Monday, October 21, 2013

Clichés and Other Worthless Garbage on Your Resume

Any time the topic of resumes comes up, invariably the conversation turns to the appropriate length of a resume, too long with too many pages seems to be a concern. I suggest that if you have a lot of applicable experience, and if it requires more than a page or two, so be it. But there are ways to conserve space, measures you can use to determine the best way to get the most out of the document meant to open doors and give you a chance to then impress, in person.
The fact is that many people have a lot of needless stuff on there, either because it is a part of the resume template or they think it is necessary. Let’s consider a few of them.
This is an optional item, but if you think it is necessary, keep it short, real short. People wrongly assume this is where they can impress a reader by using flowery words to set themselves apart. This is not the space or method to do this. If you need more than one sentence to express your Objective then write a cover letter.
Here are some examples of overused and meaningless phrases:
“…I enjoy a challenge…”
“…where I can maximize…”
“…I can utilize my expertise…”
“…problem solver…”
Would you be even applying if you didn’t possess these traits? And don’t worry if you don’t have these catchy little (worn out) clichés – no one is going to assume that you don’t enjoy a challenge or that you don’t want to maximize something and, if you possess expertise, it’s listed elsewhere in your resume. Likewise, if you are a problem solver it will be exemplified with your ACCOMPLISHMENTS. Don’t take up space stating the obvious, save it and elaborate at the interview. Furthermore, if you don’t think the organization with which you are applying is a top- tier, world-class, exceptional, well-established, growth-oriented company, you wouldn’t be applying; brown nosing won’t increase your chances for an interview.
This is another potential space saver because it’s not necessary. I recognize it is a humanizing feature and, in reality, most people are hoping a hiring manager shares the same likes, making it more likely to secure an interview, which is the time and place for this when they suggest, “So tell me about yourself?”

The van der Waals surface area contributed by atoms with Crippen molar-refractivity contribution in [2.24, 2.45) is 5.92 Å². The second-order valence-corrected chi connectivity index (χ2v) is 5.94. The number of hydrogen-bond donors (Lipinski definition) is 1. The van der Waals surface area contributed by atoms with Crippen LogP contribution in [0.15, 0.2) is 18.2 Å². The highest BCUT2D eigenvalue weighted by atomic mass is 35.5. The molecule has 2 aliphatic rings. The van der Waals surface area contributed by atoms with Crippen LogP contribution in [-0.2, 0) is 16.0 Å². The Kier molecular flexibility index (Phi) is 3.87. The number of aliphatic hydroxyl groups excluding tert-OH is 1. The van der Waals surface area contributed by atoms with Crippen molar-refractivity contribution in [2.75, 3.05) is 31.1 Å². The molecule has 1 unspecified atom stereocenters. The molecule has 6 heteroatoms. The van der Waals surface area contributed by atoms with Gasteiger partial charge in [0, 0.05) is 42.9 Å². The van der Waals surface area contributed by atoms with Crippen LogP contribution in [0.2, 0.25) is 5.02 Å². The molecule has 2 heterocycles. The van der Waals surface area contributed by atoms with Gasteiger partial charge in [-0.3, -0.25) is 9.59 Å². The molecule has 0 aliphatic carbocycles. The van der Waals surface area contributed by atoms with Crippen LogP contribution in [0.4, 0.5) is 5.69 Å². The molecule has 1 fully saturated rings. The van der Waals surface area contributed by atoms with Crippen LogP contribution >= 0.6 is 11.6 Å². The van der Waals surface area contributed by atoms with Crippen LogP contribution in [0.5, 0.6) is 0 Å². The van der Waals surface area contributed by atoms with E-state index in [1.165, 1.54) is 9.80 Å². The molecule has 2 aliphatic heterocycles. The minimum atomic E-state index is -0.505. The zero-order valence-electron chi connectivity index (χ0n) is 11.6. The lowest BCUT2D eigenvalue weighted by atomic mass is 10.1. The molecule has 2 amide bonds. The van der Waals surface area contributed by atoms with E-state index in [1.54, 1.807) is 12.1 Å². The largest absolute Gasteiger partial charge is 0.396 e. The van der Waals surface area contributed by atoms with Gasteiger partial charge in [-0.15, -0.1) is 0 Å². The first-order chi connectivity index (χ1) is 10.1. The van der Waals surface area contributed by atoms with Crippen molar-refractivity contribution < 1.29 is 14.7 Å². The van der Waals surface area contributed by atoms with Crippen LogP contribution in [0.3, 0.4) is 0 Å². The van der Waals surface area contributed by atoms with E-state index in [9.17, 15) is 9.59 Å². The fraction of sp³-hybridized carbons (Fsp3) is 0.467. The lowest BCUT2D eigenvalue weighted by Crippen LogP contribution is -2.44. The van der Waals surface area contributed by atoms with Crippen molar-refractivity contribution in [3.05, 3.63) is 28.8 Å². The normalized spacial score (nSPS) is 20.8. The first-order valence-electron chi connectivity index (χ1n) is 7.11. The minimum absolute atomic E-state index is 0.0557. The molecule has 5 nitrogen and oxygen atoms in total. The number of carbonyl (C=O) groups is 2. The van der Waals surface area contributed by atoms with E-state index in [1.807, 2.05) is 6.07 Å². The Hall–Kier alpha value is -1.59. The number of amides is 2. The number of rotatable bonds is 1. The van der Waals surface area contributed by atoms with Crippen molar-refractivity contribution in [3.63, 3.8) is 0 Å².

And last but not least, a totally unnecessary space taker-upper is, REFERENCES AVAILABLE UPON REQUEST. Well, of course they are! It’s not necessary, leave it off. Adding Hamburger Helper increases the volume of content but it doesn’t make it any better; you want 100% prime cut meat without empty filler.
If the purpose is to save space and construct the most effective resume, the items I’ve described above can only distract from the good stuff you want them to see. Your resume is meant to represent you as a document listing your qualifications and accomplishments, as it relates to your work and career in a manner that will attract attention. Sadly, in the current period that is more likely to mean key wording, which you must also consider because a software program is likely to be the first reviewer of your resume when it is received by human resources. But at some point in the process a real person will read it and you want it to have teeth, with facts and figures, accomplishments and qualifications that subliminally scream out to the reader, see this person!
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